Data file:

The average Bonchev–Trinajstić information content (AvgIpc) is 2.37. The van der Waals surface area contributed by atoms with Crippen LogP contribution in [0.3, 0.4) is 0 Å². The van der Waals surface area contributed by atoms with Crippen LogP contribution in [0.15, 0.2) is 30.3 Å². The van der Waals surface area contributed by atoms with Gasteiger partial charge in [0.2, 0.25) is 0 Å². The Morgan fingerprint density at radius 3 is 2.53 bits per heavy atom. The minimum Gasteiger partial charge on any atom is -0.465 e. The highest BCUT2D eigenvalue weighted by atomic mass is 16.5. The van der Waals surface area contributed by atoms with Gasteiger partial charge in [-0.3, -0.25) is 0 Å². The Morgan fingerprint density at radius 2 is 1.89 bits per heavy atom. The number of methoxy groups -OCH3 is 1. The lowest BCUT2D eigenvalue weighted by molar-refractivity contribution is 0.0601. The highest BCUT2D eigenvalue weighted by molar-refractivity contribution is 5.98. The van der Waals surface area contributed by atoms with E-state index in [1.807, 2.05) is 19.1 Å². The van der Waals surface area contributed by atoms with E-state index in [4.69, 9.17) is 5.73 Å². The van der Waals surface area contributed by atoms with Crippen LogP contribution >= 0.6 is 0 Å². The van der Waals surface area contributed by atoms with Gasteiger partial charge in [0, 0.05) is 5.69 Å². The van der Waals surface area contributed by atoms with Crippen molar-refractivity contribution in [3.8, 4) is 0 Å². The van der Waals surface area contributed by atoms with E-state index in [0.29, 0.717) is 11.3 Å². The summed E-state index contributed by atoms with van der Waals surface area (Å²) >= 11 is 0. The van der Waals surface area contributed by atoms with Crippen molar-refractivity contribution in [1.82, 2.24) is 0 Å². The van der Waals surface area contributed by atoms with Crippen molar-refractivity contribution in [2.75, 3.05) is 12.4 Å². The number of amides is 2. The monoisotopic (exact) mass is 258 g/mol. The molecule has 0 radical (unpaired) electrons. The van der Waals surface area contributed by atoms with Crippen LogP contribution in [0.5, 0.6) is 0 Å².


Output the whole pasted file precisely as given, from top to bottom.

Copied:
The average Bonchev–Trinajstić information content (AvgIpc) is 2.37. The van der Waals surface area contributed by atoms with Crippen LogP contribution in [0.3, 0.4) is 0 Å². The van der Waals surface area contributed by atoms with Crippen LogP contribution in [0.15, 0.2) is 30.3 Å². The van der Waals surface area contributed by atoms with Gasteiger partial charge in [0.2, 0.25) is 0 Å². The Morgan fingerprint density at radius 3 is 2.53 bits per heavy atom. The minimum Gasteiger partial charge on any atom is -0.465 e. The highest BCUT2D eigenvalue weighted by atomic mass is 16.5. The van der Waals surface area contributed by atoms with Gasteiger partial charge in [-0.3, -0.25) is 0 Å². The Morgan fingerprint density at radius 2 is 1.89 bits per heavy atom. The number of methoxy groups -OCH3 is 1. The lowest BCUT2D eigenvalue weighted by molar-refractivity contribution is 0.0601. The highest BCUT2D eigenvalue weighted by molar-refractivity contribution is 5.98. The van der Waals surface area contributed by atoms with E-state index in [1.807, 2.05) is 19.1 Å². The van der Waals surface area contributed by atoms with E-state index in [4.69, 9.17) is 5.73 Å². The van der Waals surface area contributed by atoms with Crippen LogP contribution >= 0.6 is 0 Å². The van der Waals surface area contributed by atoms with Gasteiger partial charge in [0, 0.05) is 5.69 Å². The van der Waals surface area contributed by atoms with Crippen molar-refractivity contribution in [3.8, 4) is 0 Å². The van der Waals surface area contributed by atoms with E-state index in [0.29, 0.717) is 11.3 Å². The summed E-state index contributed by atoms with van der Waals surface area (Å²) >= 11 is 0. The van der Waals surface area contributed by atoms with Crippen molar-refractivity contribution in [1.82, 2.24) is 0 Å². The van der Waals surface area contributed by atoms with Crippen molar-refractivity contribution in [2.75, 3.05) is 12.4 Å². The number of amides is 2. The monoisotopic (exact) mass is 258 g/mol. The molecule has 0 radical (unpaired) electrons. The van der Waals surface area contributed by atoms with Crippen LogP contribution in [0.5, 0.6) is 0 Å².